Bahar mat Jana(don’t go out), screamed my maasi. I was five years old then and, I had kajal smeared over my forehead as a protection toolkit from bad omen.

Those days killing of widows on the pretext of Dayan was common. It was a piece of daily news. Was it a way to get rid of old women from our society or, was it an easy way to get revenge on someone or their family?

A few years later, I asked my maasi why she made me stay indoors even in the daylight. She replied: Bahut Dayan hai yahan(There are too many witches in this village). She does not want anyone to know that she has a visitor, a young boy.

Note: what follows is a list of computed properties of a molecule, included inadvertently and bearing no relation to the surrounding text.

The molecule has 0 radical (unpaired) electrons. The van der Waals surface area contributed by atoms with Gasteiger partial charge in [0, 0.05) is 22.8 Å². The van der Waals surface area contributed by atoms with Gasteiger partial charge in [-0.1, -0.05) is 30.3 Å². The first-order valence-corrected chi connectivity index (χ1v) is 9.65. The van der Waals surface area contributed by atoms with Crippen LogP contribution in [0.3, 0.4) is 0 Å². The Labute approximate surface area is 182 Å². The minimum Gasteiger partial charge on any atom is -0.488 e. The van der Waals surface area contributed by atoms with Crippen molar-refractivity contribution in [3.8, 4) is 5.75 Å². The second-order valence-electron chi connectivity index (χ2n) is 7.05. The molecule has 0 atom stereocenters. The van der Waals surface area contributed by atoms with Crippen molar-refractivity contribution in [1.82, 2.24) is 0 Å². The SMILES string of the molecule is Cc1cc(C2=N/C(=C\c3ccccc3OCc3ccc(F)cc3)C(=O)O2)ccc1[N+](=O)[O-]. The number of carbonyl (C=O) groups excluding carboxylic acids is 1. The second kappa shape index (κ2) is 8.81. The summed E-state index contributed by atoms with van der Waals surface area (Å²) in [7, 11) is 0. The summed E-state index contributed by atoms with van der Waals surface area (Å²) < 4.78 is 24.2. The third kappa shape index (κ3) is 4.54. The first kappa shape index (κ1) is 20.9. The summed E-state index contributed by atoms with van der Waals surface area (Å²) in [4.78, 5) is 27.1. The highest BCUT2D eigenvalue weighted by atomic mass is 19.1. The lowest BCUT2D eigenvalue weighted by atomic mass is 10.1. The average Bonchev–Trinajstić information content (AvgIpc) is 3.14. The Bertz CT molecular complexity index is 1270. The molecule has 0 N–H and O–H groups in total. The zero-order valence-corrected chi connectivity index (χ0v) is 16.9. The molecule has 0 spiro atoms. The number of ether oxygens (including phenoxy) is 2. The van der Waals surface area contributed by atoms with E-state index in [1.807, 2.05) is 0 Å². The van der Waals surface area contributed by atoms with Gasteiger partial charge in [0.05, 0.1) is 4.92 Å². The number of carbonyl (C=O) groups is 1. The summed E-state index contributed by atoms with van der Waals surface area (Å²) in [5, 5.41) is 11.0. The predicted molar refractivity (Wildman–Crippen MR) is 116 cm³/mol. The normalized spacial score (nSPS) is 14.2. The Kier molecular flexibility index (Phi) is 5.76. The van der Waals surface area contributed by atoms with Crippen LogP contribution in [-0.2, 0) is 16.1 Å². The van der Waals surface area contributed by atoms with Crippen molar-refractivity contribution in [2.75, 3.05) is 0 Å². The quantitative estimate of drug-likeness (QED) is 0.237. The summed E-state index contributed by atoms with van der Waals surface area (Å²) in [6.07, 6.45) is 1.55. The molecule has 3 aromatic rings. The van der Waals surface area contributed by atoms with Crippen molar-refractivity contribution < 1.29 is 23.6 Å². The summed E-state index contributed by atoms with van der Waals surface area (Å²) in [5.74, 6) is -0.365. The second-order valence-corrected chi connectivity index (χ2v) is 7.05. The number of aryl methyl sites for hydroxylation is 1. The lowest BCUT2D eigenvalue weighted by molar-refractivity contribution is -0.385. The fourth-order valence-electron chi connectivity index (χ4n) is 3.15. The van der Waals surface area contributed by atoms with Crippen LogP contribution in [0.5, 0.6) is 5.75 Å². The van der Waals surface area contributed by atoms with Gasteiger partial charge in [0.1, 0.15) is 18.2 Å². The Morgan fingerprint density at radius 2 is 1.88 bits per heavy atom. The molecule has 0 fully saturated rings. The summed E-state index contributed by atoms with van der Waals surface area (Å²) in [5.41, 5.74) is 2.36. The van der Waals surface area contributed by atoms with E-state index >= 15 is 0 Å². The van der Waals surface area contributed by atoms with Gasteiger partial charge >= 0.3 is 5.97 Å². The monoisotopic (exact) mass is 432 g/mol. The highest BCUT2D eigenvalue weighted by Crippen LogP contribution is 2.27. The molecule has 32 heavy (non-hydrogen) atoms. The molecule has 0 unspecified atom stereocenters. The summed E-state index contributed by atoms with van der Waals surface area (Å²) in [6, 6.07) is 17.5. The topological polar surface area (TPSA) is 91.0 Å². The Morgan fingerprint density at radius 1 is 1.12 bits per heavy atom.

My maasi shared some stories and a few incidents which have made the existence of Dayan more real.

Last year for consecutive months, most newborns died within a few weeks of their birth. The village panchayat sent for a Tantrik who identified eight women as witches. The villagers punished them and, the death of newborns came down significantly.

My maasi always stayed away from her village during ten days of Durga Puja. She says those ten days are most active for the Dayans(witches). Their superpower can do anything like converting a tree into an Arial riding machine.

Many villagers saw women dancing in the Kabristaan holding a newborn corpse. They were more in action during moonless nights. Some villagers reported a loss of eyesight and voice because of Dayans.

I have not visited Maasi in twenty years. She visits us.